# Safest, Quickest Way to Leave a Tall Building in an Emergency? [closed]

What is the fastest possible way to reach the ground safely if you are many floors up in a skyscraper and there is a major emergency?

Stairs can get backed up in a stampede:

• Slow old people
• Morbidly obese people
• Someone who trips and falls
• Children
• Women's high-heel shoes can cause them to fall when rushing

We had a fire drill the other day. There are 33 stories in our building and normally I can make it down in under 5 minutes. However, the stairwells are only made to accommodate two people side by side. There was a severely obese man in front of me and this obese person had to use both feet on each step. As a result, it took 9 minutes to exit the building.

A fireman's pole seems like maybe it could be an addition to emergency stairs.

I am wanting practical answers conforming to current safety & building codes. However, please keep in mind different economic levels and different national security situations can have different codes/parameters, so even James Bond style, military or super-wealthy tycoon estates can be considered.

• Are we looking for things that can be built into a building, or approaches which would work for an arbitrary existing building? – Cort Ammon Sep 25 '16 at 23:13
• In a fire, the fat ones die first.... Of course, the alternative is to place only the fit/slim employees on the upper floors. – Aify Sep 26 '16 at 0:19
• "Any Ideas" borders on too broad and being subjective. Can you refine a bit and specify your use case, tech level, and scenario? Is this a solution that has to work the same for fires/ alien attack / general evacuation? does it need to account for multiple floors being rendered impassable? what resources are available to make these buildings/modifications to buildings? – Marky Sep 26 '16 at 0:28
• Wing suits... Wing suits for everyone! – Durakken Sep 26 '16 at 1:16
• Is this really a Worldbuilding question? – user1717828 Sep 26 '16 at 11:03

Why do buildings not use fireman's poles already?

I think you'll find that fire stairs are the best solution available today. You could augment them slightly, but there's not likely to be a revolutionary change to re-solve the problem of evacuating a building. Saving lives is serious business. It stands to reason that very smart people have thought long and hard about this already.

## 1. Put 'parking areas' every few floors for the slow or injured to wait while the crowds pass.

We had a fire drill the other day. There are 33 stories in our building and normally I can make it down in under 5 minutes. However, the stairwells are only made to accommodate two people side by side. There was a severely obese man in front of me and this obese person had to use both feet on each step. As a result, it took 9 minutes to exit the building.

Doing some back-of-envelope calculations based on the numbers in the above example, it takes just over nine seconds(9.09s) for an able-bodied person to travel down one floor. It takes over sixteen seconds(16.36s) for a handicapped person. If you were to put space every fifth floor, the worst-case scenario is adding ~37 seconds of total travel time for the people stuck behind the fatty.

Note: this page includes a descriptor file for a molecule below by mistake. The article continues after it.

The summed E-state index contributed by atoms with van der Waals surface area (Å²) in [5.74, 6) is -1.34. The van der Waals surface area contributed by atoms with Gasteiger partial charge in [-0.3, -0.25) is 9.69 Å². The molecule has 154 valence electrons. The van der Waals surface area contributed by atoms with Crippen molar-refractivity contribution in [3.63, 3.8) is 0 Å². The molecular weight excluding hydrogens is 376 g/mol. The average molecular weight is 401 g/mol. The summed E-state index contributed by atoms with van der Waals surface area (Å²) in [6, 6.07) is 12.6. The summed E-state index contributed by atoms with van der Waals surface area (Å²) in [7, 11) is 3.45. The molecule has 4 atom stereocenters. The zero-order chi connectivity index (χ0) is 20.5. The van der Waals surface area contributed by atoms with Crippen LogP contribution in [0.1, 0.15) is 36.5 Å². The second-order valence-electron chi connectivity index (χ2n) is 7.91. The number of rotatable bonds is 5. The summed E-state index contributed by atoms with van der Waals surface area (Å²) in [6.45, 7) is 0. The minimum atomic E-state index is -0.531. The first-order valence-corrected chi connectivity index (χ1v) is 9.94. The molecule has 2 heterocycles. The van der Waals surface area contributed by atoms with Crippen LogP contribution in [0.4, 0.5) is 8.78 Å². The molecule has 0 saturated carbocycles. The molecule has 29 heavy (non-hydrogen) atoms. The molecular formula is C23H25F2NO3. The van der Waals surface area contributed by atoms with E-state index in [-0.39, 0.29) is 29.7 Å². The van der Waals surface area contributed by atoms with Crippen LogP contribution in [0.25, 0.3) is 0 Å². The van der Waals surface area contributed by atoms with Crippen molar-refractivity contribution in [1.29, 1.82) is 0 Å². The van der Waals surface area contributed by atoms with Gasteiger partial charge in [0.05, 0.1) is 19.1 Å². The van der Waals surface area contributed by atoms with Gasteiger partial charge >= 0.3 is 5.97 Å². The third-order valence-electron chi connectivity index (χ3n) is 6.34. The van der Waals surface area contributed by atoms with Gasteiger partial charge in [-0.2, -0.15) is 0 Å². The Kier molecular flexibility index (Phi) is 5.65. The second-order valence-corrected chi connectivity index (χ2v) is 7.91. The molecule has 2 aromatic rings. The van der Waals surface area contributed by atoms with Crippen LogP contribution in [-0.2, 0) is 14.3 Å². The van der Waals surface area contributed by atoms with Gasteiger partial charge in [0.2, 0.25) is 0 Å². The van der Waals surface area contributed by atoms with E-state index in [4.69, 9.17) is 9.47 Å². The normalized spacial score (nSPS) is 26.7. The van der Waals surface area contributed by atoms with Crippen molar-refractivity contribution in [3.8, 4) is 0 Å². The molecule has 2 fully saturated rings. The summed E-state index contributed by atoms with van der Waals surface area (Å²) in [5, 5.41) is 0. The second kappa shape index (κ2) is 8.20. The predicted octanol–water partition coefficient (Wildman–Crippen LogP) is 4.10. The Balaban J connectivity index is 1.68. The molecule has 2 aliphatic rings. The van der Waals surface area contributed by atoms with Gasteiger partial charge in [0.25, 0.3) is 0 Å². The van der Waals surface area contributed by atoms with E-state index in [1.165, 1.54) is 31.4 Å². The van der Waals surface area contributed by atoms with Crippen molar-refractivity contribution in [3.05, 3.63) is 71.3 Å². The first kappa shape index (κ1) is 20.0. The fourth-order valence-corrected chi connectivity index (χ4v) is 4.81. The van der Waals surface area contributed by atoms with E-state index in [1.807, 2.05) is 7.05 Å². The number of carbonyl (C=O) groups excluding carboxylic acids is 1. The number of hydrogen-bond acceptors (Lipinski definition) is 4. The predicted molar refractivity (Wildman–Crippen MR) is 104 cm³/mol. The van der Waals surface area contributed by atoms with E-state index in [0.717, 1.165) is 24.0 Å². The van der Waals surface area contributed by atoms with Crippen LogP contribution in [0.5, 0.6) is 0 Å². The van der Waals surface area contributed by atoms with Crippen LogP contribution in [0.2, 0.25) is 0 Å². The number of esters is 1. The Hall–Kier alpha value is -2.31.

But this useful in situations where you experience a new injury in the stairwell.

Evacuation policy for the places I've been at (I've been stiffed with the responsibility of fire warden, so speaking from experience) is usually for people that are infirm or incapable of travelling down a fire escape is to have them wait next to the fire doors - in the common areas, not within the stairwell.

Instructions are to send them down last, or if they refuse to go, leave them there and let the authorities know there's people still within the building.

[EDIT: adding this paragraph] A fire door is a pretty high-tech piece of equipment in itself. A good door is able to withstand a raging fire for over an hour, while keeping a person on the other side of the door unharmed. During a fire; people do into the stairwell, they don't necessarily need to go down the stairs.

## 2. More fire escapes.

To prevent tripping injuries, people need three points of contact: two feet, and one arm. The arm being satisfied with a hand railing.

This means the width of a stairwell is rather precise - designed so that people can travel two-at-a-time, but not three-at-a-time. You could make a four-wide stair, and add a hand railing in the middle. But the consequence of this is that that 'outer' stairs are about* four times larger than the 'inner' ones. Four times larger, means four times the distance to walk, and four times longer to exit.

## TLDR: You can't make fire escapes bigger.

Instead, simply put more fire exits in.

*assuming the inner stairs are 600mm wide, around a 600mm cavity in the middle.

• Correct. A person in a wheelchair can't go down a fire escape. In a fire, they don't go down. Let me edit my post a bit. – user6511 Sep 26 '16 at 1:13